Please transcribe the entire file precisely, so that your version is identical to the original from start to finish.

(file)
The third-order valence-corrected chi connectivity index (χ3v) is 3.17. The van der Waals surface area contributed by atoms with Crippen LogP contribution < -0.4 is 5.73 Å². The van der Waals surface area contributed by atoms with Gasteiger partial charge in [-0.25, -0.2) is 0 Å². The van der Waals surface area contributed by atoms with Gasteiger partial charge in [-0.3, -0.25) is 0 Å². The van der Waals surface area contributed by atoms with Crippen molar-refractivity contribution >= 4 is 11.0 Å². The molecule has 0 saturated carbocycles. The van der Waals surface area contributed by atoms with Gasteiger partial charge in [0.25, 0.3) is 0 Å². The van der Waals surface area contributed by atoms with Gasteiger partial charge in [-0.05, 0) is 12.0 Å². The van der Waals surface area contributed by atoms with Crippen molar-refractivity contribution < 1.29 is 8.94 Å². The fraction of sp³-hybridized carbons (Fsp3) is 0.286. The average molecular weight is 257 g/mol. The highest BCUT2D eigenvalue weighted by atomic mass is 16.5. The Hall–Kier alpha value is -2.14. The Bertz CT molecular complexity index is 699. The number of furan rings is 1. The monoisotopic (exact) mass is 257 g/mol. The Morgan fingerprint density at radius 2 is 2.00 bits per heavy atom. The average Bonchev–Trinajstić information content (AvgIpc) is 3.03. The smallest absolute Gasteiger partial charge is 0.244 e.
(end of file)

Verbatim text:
The third-order valence-corrected chi connectivity index (χ3v) is 3.17. The van der Waals surface area contributed by atoms with Crippen LogP contribution < -0.4 is 5.73 Å². The van der Waals surface area contributed by atoms with Gasteiger partial charge in [-0.25, -0.2) is 0 Å². The van der Waals surface area contributed by atoms with Gasteiger partial charge in [-0.3, -0.25) is 0 Å². The van der Waals surface area contributed by atoms with Crippen molar-refractivity contribution >= 4 is 11.0 Å². The molecule has 0 saturated carbocycles. The van der Waals surface area contributed by atoms with Gasteiger partial charge in [0.25, 0.3) is 0 Å². The van der Waals surface area contributed by atoms with Gasteiger partial charge in [-0.05, 0) is 12.0 Å². The van der Waals surface area contributed by atoms with Crippen molar-refractivity contribution < 1.29 is 8.94 Å². The fraction of sp³-hybridized carbons (Fsp3) is 0.286. The average molecular weight is 257 g/mol. The highest BCUT2D eigenvalue weighted by atomic mass is 16.5. The Hall–Kier alpha value is -2.14. The Bertz CT molecular complexity index is 699. The number of furan rings is 1. The monoisotopic (exact) mass is 257 g/mol. The Morgan fingerprint density at radius 2 is 2.00 bits per heavy atom. The average Bonchev–Trinajstić information content (AvgIpc) is 3.03. The smallest absolute Gasteiger partial charge is 0.244 e.